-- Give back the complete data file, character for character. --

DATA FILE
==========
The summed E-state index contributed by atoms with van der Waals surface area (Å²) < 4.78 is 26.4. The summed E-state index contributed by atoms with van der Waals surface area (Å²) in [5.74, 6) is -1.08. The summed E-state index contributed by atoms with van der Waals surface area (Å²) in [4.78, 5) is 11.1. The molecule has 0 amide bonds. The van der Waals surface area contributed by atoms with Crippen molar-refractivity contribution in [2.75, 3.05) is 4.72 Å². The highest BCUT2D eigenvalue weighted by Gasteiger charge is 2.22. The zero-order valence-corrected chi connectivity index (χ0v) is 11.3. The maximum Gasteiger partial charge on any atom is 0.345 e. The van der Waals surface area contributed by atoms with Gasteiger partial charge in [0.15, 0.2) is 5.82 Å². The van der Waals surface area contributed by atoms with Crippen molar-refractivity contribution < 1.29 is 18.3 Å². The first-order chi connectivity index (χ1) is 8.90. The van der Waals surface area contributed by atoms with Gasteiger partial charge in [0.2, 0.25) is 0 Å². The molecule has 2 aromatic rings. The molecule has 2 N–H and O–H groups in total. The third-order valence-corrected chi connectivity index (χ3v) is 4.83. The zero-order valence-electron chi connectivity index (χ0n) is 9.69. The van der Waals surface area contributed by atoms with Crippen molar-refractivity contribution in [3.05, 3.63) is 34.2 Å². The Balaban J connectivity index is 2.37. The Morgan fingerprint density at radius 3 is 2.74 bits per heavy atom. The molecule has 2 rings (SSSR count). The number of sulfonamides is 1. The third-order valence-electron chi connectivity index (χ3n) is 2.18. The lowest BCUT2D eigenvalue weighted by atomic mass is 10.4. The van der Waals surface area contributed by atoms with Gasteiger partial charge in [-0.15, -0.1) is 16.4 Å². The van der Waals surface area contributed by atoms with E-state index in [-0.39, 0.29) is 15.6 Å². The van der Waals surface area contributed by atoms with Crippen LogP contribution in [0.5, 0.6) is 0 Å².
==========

The summed E-state index contributed by atoms with van der Waals surface area (Å²) < 4.78 is 26.4. The summed E-state index contributed by atoms with van der Waals surface area (Å²) in [5.74, 6) is -1.08. The summed E-state index contributed by atoms with van der Waals surface area (Å²) in [4.78, 5) is 11.1. The molecule has 0 amide bonds. The van der Waals surface area contributed by atoms with Crippen molar-refractivity contribution in [2.75, 3.05) is 4.72 Å². The highest BCUT2D eigenvalue weighted by Gasteiger charge is 2.22. The zero-order valence-corrected chi connectivity index (χ0v) is 11.3. The maximum Gasteiger partial charge on any atom is 0.345 e. The van der Waals surface area contributed by atoms with Gasteiger partial charge in [0.15, 0.2) is 5.82 Å². The van der Waals surface area contributed by atoms with Crippen molar-refractivity contribution < 1.29 is 18.3 Å². The first-order chi connectivity index (χ1) is 8.90. The van der Waals surface area contributed by atoms with Gasteiger partial charge in [0.2, 0.25) is 0 Å². The molecule has 2 aromatic rings. The molecule has 2 N–H and O–H groups in total. The third-order valence-corrected chi connectivity index (χ3v) is 4.83. The zero-order valence-electron chi connectivity index (χ0n) is 9.69. The van der Waals surface area contributed by atoms with Crippen molar-refractivity contribution in [3.05, 3.63) is 34.2 Å². The Balaban J connectivity index is 2.37. The Morgan fingerprint density at radius 3 is 2.74 bits per heavy atom. The molecule has 2 rings (SSSR count). The number of sulfonamides is 1. The third-order valence-electron chi connectivity index (χ3n) is 2.18. The lowest BCUT2D eigenvalue weighted by atomic mass is 10.4. The van der Waals surface area contributed by atoms with Gasteiger partial charge in [-0.15, -0.1) is 16.4 Å². The van der Waals surface area contributed by atoms with E-state index in [-0.39, 0.29) is 15.6 Å². The van der Waals surface area contributed by atoms with Crippen LogP contribution in [0.5, 0.6) is 0 Å².